Blesok no. 74, September-October, 2010
Poetry


Tenderness

Viera Prokešová



Early Evening


He goes home.
In the quiet hall
you do not reach out your arms, hot,
the long honeyed dress
sadly pours down you;
into the room falls
a bright scent,
the cups are clean, cool
the table, in a moment
you are not clear: did he leave,
or did you miss each other?

Translated by James Naughton
(From: Sunflower, 1998)




Sunrise


n/a




Sunflower


Ruffled in October's
satin gloom
it quivers by the white
wall; so suddenly
and everywhere it turns dark.

You see it, as it
bends, supple
and honeyed into quiescence:
the light is broad,
and scented.




I got used to


n/a




From a Walk


In the morning villa quarter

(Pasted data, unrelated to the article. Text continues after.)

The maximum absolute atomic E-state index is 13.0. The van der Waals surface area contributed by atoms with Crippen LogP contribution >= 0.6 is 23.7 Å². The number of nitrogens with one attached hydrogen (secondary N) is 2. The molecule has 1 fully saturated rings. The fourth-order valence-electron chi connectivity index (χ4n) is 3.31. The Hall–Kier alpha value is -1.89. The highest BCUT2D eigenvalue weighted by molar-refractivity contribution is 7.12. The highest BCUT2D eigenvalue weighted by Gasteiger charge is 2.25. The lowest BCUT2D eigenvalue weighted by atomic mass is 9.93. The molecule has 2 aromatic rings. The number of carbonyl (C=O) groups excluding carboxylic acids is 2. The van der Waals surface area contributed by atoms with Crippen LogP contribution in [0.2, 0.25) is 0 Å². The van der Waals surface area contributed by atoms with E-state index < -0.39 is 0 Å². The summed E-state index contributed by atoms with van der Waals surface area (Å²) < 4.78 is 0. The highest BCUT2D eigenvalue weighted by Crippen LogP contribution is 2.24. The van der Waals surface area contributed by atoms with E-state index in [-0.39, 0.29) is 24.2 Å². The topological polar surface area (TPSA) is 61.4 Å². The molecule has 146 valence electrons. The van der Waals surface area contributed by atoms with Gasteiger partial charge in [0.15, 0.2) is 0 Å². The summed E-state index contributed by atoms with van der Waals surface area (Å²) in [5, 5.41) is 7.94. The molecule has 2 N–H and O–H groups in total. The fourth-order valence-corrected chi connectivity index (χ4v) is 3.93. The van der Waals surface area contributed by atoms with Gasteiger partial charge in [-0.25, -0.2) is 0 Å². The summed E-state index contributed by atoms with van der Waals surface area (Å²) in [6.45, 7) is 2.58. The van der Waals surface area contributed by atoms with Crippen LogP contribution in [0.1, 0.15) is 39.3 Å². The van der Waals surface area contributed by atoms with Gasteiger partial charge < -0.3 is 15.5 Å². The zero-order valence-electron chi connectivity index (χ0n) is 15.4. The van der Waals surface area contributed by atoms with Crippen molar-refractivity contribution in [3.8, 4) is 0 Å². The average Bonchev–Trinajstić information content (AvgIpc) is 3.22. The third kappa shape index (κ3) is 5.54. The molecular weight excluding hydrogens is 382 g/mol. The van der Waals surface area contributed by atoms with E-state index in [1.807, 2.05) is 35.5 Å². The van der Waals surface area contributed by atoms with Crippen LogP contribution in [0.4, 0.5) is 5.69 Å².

dogs bark in the gardens
various great flowers
blossom.
Ornamental and fruit trees
peacefully, broadly spread.
Houses, old and new,
comfortable, are silent.
Sunny curtains
are motionless.
I walk in the streets,
I meet
nobody.

Everything is in order.




Just yet


n/a




About artlesness


n/a




Tenderness


Now,
as the rain bends over the puddle,
and the day rusts
dropping towards night
like a dry leaf,
as the sharp wind
spreads about,
I fear the ice
and its glassy pavements,
the snow as it begins
to roughen,
I fear the cold of winter,
growing transparent from the depths,
for tenderness wells up out of me
like a first snowdrop
unfurling into your sleet,
flowering in your
hard inclement season.

Translated by James Naughton
(From: The Strange Woman, 1994)




Proud


n/a




Purity


n/a




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